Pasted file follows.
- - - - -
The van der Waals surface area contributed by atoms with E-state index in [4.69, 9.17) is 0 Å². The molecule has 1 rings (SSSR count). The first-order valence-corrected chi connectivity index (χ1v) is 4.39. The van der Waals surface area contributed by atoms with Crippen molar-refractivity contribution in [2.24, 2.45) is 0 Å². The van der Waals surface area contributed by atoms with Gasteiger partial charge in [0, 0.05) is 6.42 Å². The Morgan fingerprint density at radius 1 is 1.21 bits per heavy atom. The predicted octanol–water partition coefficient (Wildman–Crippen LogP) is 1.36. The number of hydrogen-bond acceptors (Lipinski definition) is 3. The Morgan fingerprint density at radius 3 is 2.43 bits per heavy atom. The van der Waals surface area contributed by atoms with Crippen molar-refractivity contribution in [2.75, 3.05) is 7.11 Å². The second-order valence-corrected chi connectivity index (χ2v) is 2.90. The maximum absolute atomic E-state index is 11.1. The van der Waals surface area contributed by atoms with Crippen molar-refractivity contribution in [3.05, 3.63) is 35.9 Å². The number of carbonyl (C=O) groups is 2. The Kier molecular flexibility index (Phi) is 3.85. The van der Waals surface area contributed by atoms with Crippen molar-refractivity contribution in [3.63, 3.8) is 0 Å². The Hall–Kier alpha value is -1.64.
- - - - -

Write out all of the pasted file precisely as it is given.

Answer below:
The van der Waals surface area contributed by atoms with E-state index in [4.69, 9.17) is 0 Å². The molecule has 1 rings (SSSR count). The first-order valence-corrected chi connectivity index (χ1v) is 4.39. The van der Waals surface area contributed by atoms with Crippen molar-refractivity contribution in [2.24, 2.45) is 0 Å². The van der Waals surface area contributed by atoms with Gasteiger partial charge in [0, 0.05) is 6.42 Å². The Morgan fingerprint density at radius 1 is 1.21 bits per heavy atom. The predicted octanol–water partition coefficient (Wildman–Crippen LogP) is 1.36. The number of hydrogen-bond acceptors (Lipinski definition) is 3. The Morgan fingerprint density at radius 3 is 2.43 bits per heavy atom. The van der Waals surface area contributed by atoms with Crippen molar-refractivity contribution in [2.75, 3.05) is 7.11 Å². The second-order valence-corrected chi connectivity index (χ2v) is 2.90. The maximum absolute atomic E-state index is 11.1. The van der Waals surface area contributed by atoms with Crippen molar-refractivity contribution in [3.05, 3.63) is 35.9 Å². The number of carbonyl (C=O) groups is 2. The Kier molecular flexibility index (Phi) is 3.85. The van der Waals surface area contributed by atoms with Crippen molar-refractivity contribution in [3.63, 3.8) is 0 Å². The Hall–Kier alpha value is -1.64.